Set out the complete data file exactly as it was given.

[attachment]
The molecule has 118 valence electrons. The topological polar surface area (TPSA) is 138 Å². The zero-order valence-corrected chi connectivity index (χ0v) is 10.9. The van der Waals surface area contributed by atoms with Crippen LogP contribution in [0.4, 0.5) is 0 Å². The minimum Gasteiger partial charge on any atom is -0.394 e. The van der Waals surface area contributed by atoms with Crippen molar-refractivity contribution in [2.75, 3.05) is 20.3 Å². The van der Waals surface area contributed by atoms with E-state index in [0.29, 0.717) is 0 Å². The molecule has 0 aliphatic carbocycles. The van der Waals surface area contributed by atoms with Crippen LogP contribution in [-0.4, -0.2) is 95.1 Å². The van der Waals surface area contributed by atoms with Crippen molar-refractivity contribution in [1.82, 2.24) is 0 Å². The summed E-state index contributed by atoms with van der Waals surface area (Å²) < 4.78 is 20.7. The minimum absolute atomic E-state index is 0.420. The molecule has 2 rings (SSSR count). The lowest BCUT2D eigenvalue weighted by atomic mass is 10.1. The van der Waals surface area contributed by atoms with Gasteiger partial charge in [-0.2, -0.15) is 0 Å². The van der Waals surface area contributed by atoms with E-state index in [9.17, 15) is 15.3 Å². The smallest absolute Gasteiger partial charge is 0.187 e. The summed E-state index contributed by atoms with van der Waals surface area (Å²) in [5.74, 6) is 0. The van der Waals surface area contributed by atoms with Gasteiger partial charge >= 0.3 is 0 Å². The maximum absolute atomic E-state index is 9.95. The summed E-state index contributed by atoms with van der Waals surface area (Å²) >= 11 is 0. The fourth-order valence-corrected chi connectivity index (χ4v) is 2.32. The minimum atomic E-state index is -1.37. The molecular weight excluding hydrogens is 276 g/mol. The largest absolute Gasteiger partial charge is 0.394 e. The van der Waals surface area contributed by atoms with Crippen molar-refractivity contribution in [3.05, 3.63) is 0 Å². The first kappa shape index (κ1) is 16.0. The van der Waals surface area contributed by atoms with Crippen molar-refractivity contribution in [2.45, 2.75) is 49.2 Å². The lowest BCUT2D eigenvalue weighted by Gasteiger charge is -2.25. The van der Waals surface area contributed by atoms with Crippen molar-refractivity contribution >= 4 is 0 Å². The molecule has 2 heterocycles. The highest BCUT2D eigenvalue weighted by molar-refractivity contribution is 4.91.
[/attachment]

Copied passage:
The molecule has 118 valence electrons. The topological polar surface area (TPSA) is 138 Å². The zero-order valence-corrected chi connectivity index (χ0v) is 10.9. The van der Waals surface area contributed by atoms with Crippen LogP contribution in [0.4, 0.5) is 0 Å². The minimum Gasteiger partial charge on any atom is -0.394 e. The van der Waals surface area contributed by atoms with Crippen molar-refractivity contribution in [2.75, 3.05) is 20.3 Å². The van der Waals surface area contributed by atoms with E-state index in [0.29, 0.717) is 0 Å². The molecule has 0 aliphatic carbocycles. The van der Waals surface area contributed by atoms with Crippen LogP contribution in [-0.4, -0.2) is 95.1 Å². The van der Waals surface area contributed by atoms with Crippen molar-refractivity contribution in [1.82, 2.24) is 0 Å². The summed E-state index contributed by atoms with van der Waals surface area (Å²) < 4.78 is 20.7. The minimum absolute atomic E-state index is 0.420. The molecule has 2 rings (SSSR count). The lowest BCUT2D eigenvalue weighted by atomic mass is 10.1. The van der Waals surface area contributed by atoms with Gasteiger partial charge in [-0.2, -0.15) is 0 Å². The van der Waals surface area contributed by atoms with E-state index in [9.17, 15) is 15.3 Å². The smallest absolute Gasteiger partial charge is 0.187 e. The summed E-state index contributed by atoms with van der Waals surface area (Å²) in [5.74, 6) is 0. The van der Waals surface area contributed by atoms with Gasteiger partial charge >= 0.3 is 0 Å². The maximum absolute atomic E-state index is 9.95. The summed E-state index contributed by atoms with van der Waals surface area (Å²) >= 11 is 0. The fourth-order valence-corrected chi connectivity index (χ4v) is 2.32. The minimum atomic E-state index is -1.37. The molecular weight excluding hydrogens is 276 g/mol. The largest absolute Gasteiger partial charge is 0.394 e. The van der Waals surface area contributed by atoms with Crippen molar-refractivity contribution in [3.05, 3.63) is 0 Å². The first kappa shape index (κ1) is 16.0. The van der Waals surface area contributed by atoms with Crippen molar-refractivity contribution in [2.45, 2.75) is 49.2 Å². The lowest BCUT2D eigenvalue weighted by Gasteiger charge is -2.25. The van der Waals surface area contributed by atoms with Crippen molar-refractivity contribution >= 4 is 0 Å². The molecule has 2 heterocycles. The highest BCUT2D eigenvalue weighted by molar-refractivity contribution is 4.91.